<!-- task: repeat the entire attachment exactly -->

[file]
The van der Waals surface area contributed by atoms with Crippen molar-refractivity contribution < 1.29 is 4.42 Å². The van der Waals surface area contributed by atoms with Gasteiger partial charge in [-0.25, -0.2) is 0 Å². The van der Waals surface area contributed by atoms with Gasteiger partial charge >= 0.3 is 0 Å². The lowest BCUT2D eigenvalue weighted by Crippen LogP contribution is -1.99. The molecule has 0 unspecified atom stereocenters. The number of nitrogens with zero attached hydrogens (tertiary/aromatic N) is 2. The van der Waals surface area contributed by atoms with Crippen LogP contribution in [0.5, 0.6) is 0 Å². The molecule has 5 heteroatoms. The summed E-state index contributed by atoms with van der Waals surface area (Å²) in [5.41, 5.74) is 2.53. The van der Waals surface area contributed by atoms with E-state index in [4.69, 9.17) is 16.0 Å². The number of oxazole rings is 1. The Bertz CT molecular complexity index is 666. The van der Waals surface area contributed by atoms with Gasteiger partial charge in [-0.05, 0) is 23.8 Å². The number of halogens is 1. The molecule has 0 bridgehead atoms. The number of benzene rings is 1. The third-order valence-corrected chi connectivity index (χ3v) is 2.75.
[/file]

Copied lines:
The van der Waals surface area contributed by atoms with Crippen molar-refractivity contribution < 1.29 is 4.42 Å². The van der Waals surface area contributed by atoms with Gasteiger partial charge in [-0.25, -0.2) is 0 Å². The van der Waals surface area contributed by atoms with Gasteiger partial charge >= 0.3 is 0 Å². The lowest BCUT2D eigenvalue weighted by Crippen LogP contribution is -1.99. The molecule has 0 unspecified atom stereocenters. The number of nitrogens with zero attached hydrogens (tertiary/aromatic N) is 2. The van der Waals surface area contributed by atoms with Crippen LogP contribution in [0.5, 0.6) is 0 Å². The molecule has 5 heteroatoms. The summed E-state index contributed by atoms with van der Waals surface area (Å²) in [5.41, 5.74) is 2.53. The van der Waals surface area contributed by atoms with E-state index in [4.69, 9.17) is 16.0 Å². The number of oxazole rings is 1. The Bertz CT molecular complexity index is 666. The van der Waals surface area contributed by atoms with Gasteiger partial charge in [-0.05, 0) is 23.8 Å². The number of halogens is 1. The molecule has 0 bridgehead atoms. The number of benzene rings is 1. The third-order valence-corrected chi connectivity index (χ3v) is 2.75.